Thursday, August 21, 2008

Old Boy review

After Sympathy for Mr. Vengeance, the Old Boy anticipation grew and knowing of its second place at Cannes built up these huge expectations. While it may not be as emotional as Sympathy, Park Chan-wook lives up to these expectations by breaking away just enough to keep his ideas fresh, but maintaining a style and level of quality that we’ve come to love. Old Boy remains thematically similar to his last film, retaining the revenge story, but here he adds a psychological mystery element to it. With these little tweaks and improvement over his previous films Park crafts another near-perfect exploration of motives, relationships and dumplings.

On his young daughter’s birthday, Oh Daesu (Choi Min-sik) is on his way home with a present for her. After using a phone, he disappears no more than four feet behind his friend and finds himself imprisoned in what looks like a hotel room. He is held there for 15 years with no explanation whatsoever. With nothing but a television set and daily meals, he slowly finds an escape and begins what any logical person would do after. Find the answers as to why, and seek brutal, torturous revenge against whoever did it.

Old Boy kicks off with a sharp contrast playing out the early talkative Oh Daesu. We undergo major character shifts in the first fifteen minutes as he convincingly transforms into a stolid vengeful man through a stylish montage of television programming, cogitative preparation and physical training. Daesu then turns to the audience, starting a voice-over narrative that solemnly guides us through his journey and easily creates sympathy for him. The entire aura of mystery and his dark monologues fit perfectly as the imprisonment scenes capture the confinement and intensity of the situation.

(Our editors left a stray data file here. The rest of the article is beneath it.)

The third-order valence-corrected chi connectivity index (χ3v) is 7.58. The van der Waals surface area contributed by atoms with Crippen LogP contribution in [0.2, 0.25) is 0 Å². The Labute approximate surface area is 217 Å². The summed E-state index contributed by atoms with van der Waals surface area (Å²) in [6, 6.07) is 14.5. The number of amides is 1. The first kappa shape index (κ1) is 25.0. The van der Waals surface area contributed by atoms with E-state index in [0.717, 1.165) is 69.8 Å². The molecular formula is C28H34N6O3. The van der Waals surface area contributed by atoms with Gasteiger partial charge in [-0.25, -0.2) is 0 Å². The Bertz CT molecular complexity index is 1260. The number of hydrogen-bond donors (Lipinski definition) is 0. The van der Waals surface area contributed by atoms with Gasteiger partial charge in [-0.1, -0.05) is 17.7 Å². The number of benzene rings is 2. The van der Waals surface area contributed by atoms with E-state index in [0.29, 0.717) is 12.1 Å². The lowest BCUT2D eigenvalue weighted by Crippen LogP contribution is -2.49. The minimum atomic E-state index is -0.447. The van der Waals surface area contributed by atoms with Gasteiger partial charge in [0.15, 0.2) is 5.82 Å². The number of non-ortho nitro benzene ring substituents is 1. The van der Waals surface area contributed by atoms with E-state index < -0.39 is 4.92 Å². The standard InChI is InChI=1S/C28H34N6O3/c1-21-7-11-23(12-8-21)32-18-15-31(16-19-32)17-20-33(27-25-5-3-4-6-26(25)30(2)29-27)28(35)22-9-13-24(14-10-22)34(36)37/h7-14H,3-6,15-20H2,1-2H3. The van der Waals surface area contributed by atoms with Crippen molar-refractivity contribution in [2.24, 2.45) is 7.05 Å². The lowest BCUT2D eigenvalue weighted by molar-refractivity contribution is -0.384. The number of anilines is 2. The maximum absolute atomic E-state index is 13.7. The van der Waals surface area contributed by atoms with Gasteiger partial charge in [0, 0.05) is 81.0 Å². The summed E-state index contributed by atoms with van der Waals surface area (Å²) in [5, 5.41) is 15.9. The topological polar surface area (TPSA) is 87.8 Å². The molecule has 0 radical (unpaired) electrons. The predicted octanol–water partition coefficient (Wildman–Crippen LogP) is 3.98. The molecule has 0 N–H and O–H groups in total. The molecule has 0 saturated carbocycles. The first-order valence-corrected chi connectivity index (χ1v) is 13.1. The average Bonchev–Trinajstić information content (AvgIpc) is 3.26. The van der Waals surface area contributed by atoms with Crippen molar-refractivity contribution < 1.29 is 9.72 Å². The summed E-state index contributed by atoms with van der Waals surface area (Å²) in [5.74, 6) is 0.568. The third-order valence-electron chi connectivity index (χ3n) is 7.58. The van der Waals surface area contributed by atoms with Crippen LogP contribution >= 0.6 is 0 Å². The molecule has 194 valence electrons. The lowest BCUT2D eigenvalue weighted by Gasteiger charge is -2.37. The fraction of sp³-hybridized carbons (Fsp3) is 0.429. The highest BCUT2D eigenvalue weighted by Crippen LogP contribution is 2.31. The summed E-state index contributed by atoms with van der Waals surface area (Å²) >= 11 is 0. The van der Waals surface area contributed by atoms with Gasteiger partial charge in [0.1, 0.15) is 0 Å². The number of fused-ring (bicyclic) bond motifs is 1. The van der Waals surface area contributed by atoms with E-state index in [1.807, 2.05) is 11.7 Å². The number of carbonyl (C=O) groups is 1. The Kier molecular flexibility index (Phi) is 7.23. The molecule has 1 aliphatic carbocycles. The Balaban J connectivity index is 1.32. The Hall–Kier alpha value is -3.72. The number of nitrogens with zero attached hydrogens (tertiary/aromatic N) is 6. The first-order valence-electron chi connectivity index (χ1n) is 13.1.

It’s a shame when the plot begins to alter its direction and lay everything on the table for plot advancement. The ambiguity of the early scenes created an appealing mood for the film but in order for the plot to work, the mystery was shed rather early. Still, it’s interesting that when Daesu gets out; the mystery is rather limited, confining him to a set path that feels just as constrained as his prison. Along his path of revenge we’re treated to offbeat characters and violence that leans in the Miike direction, and a fantastic one-shot fight sequence that never lets up. The second act lacks the pull and curiosity of the first, but it’s a fun ride to the unforgettable climactic, revelations-filled third-act.

Fantastic performances all around, most notaby, Choi Min-sik as Oh Daesu, walking along the edge of insanity while struggling to retain compassion, and dramatically shifting to make it feel like he played three characters instead of just one. His performance in the climactic scene will go down in history. Yu Ji-tae turns in a believable, charismatic performance too in a nice change from the last role I saw him in.

The technical brilliance has also improved here with merely the little things. The camera work is superb, distinctively adding to this feeling of confinement we feel with close-ups and tight shooting. My favorite change was the addition of a soundtrack that Park hardly used much in his last two works. It was a classical film score with the rare rock tune or two but it added so much more to the mood. It’s difficult to imagine how this film would have been without one.

Old Boy comes highly recommended because Park only keeps getting better and better. This is the film to show people who may question or doubt the importance of Korean cinema.


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